I did a fair bit of riding last week.
This was for two reasons, 1) I got a new Salsa Spearfish and it’s pretty sinful to have a new bike sitting on the corner without riding it, and 2) I did stupid with running earlier in the week and was nursing hurty feet, so running was out of the question for a little bit (Hey, I’m a slow learner when it comes to moderation, leave me alone).
Unfortunately, there’s no easy riding around here. What I wouldn’t give for some smooth, flowy, swoopy, low-stress trail…but I live in Tucson, and no, I’m not going to drive to Fantasy Island.
I found myself bobbling all sorts of rocks that I could ride last spring when we left. I found myself avoiding certain loops because I knew there was THE move, that I knew I could ride in the past, but didn’t really have a whole lot of confidence in now, even with a new bike.
I often ended my rides feeling a little like this.
When we came to Tucson last fall, I was gung-ho about trying to ride everything. I’d go back and try a move over and over and over until I got it, and I’d say that I got to the point of advanced-beginner, at least compared to how the rest of Tucson rides, or at least the rest of Scott’s friends who live in Tucson who I’d ridden with.
But now, I’d look at a move, fumble it, and say, ‘Meh’, and move on with life and try to not let it get to me. It was a little bruising on the ego.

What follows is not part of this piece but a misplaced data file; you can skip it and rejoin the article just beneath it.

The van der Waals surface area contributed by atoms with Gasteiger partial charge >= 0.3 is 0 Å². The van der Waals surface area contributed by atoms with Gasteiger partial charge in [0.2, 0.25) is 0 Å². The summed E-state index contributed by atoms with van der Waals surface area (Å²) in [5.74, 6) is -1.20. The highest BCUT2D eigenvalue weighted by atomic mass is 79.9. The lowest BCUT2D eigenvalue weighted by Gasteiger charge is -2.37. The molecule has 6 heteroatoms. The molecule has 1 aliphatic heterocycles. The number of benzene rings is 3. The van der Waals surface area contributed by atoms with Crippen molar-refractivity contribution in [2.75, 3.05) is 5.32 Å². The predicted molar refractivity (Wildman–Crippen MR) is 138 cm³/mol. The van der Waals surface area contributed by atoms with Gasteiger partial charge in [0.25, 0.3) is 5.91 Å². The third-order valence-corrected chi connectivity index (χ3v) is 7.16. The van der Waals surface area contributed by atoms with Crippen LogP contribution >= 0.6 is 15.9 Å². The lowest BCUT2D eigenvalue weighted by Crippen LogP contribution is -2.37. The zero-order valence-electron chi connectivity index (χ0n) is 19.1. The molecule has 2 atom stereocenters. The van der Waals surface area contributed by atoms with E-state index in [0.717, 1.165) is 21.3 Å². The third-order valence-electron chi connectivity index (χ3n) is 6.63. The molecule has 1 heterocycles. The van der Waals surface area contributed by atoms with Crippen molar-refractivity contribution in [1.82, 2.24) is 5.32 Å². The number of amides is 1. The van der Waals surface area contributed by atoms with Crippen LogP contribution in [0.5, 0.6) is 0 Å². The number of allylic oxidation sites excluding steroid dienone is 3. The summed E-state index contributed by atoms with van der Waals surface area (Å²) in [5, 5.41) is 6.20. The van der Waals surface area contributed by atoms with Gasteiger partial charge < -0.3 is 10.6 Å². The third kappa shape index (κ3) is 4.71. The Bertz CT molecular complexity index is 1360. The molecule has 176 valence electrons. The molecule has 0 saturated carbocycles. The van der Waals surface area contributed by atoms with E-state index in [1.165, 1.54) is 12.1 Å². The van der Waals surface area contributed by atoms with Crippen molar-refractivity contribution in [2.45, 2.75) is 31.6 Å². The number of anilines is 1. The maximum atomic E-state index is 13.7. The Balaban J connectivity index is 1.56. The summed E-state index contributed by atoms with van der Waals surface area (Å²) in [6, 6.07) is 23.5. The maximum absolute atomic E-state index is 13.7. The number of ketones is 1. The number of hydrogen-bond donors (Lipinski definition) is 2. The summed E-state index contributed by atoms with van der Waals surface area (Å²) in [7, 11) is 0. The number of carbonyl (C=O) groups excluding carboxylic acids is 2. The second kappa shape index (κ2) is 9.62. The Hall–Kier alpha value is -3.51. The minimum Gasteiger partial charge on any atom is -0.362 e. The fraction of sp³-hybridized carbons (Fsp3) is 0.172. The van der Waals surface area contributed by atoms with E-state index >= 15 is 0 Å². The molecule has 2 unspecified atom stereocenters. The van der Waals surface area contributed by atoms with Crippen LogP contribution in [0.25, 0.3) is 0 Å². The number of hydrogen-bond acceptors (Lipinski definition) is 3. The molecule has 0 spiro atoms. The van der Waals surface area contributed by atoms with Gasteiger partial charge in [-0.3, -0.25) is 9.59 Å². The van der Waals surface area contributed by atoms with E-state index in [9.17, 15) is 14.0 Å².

It got me thinking about placing value on things. Things in this world are only important because we, as individuals, place value on them. Expensive jewelry, clothing, or wine, means nothing to me (But 2-buck Chuck from Trader Joe’s…now there’s a great value wine! Just kidding, sort of.), while the vast majority of the population would beg to disagree. Being able to get on dirt within a quarter mile of my house makes all the difference in the world to me, while someone in the middle of New York City probably doesn’t give a damn. Some people put value on their toys and stable homes, I put value on being able to move all of my belonging into a shed within 3 hours and be free to travel.
Some people place value on being able to ride tech well. Some people just want to be able to pedal all day. Others just want to survive a 15 mile ride. I personally just want to be able to survive a 15 mile run right now.
Values shift. We all know that. And it’s a theme that’s coming up over and over in my life as of late. And it’s hard. How do we take something that we placed as a top priority for the past 10 years and say, ‘I still love you, and I still value you, but you’re going to have to sit in the corner temporarily because I have other things to do.’
And then there’s the subsequent issue: What do I want to place value on now?
When there’s a whole world of possibilities to choose from…and in all honesty, more things I want to do and places I want to see than I know I can fit into a lifetime, how do you choose?
But here’s the cool part. My guess is that whatever my next obsession ends up being, it’ll probably involve riding bikes, being in the mountains, and spending time with amazing people. And how can you go wrong with that?